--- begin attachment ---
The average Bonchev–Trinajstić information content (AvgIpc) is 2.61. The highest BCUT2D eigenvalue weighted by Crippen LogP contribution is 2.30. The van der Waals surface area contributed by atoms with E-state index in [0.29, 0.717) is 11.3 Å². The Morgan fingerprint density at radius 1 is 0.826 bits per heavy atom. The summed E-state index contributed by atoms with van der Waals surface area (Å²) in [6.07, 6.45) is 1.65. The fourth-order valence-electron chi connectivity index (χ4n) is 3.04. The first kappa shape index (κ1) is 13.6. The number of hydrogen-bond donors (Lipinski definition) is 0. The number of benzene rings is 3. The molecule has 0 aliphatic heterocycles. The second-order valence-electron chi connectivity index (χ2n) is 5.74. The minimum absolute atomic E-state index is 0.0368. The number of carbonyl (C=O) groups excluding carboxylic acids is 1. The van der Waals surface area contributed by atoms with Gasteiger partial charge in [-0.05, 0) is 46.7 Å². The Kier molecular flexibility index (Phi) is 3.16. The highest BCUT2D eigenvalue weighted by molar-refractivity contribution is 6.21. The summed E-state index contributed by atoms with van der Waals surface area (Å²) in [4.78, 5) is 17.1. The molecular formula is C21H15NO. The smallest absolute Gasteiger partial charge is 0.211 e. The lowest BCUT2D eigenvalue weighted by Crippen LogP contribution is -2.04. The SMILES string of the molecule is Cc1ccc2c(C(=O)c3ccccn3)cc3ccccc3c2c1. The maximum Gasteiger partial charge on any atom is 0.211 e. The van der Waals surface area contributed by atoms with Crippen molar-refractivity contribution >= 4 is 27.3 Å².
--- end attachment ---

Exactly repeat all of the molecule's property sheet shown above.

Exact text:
The average Bonchev–Trinajstić information content (AvgIpc) is 2.61. The highest BCUT2D eigenvalue weighted by Crippen LogP contribution is 2.30. The van der Waals surface area contributed by atoms with E-state index in [0.29, 0.717) is 11.3 Å². The Morgan fingerprint density at radius 1 is 0.826 bits per heavy atom. The summed E-state index contributed by atoms with van der Waals surface area (Å²) in [6.07, 6.45) is 1.65. The fourth-order valence-electron chi connectivity index (χ4n) is 3.04. The first kappa shape index (κ1) is 13.6. The number of hydrogen-bond donors (Lipinski definition) is 0. The number of benzene rings is 3. The molecule has 0 aliphatic heterocycles. The second-order valence-electron chi connectivity index (χ2n) is 5.74. The minimum absolute atomic E-state index is 0.0368. The number of carbonyl (C=O) groups excluding carboxylic acids is 1. The van der Waals surface area contributed by atoms with Gasteiger partial charge in [-0.05, 0) is 46.7 Å². The Kier molecular flexibility index (Phi) is 3.16. The highest BCUT2D eigenvalue weighted by molar-refractivity contribution is 6.21. The summed E-state index contributed by atoms with van der Waals surface area (Å²) in [4.78, 5) is 17.1. The molecular formula is C21H15NO. The smallest absolute Gasteiger partial charge is 0.211 e. The lowest BCUT2D eigenvalue weighted by Crippen LogP contribution is -2.04. The SMILES string of the molecule is Cc1ccc2c(C(=O)c3ccccn3)cc3ccccc3c2c1. The maximum Gasteiger partial charge on any atom is 0.211 e. The van der Waals surface area contributed by atoms with Crippen molar-refractivity contribution >= 4 is 27.3 Å².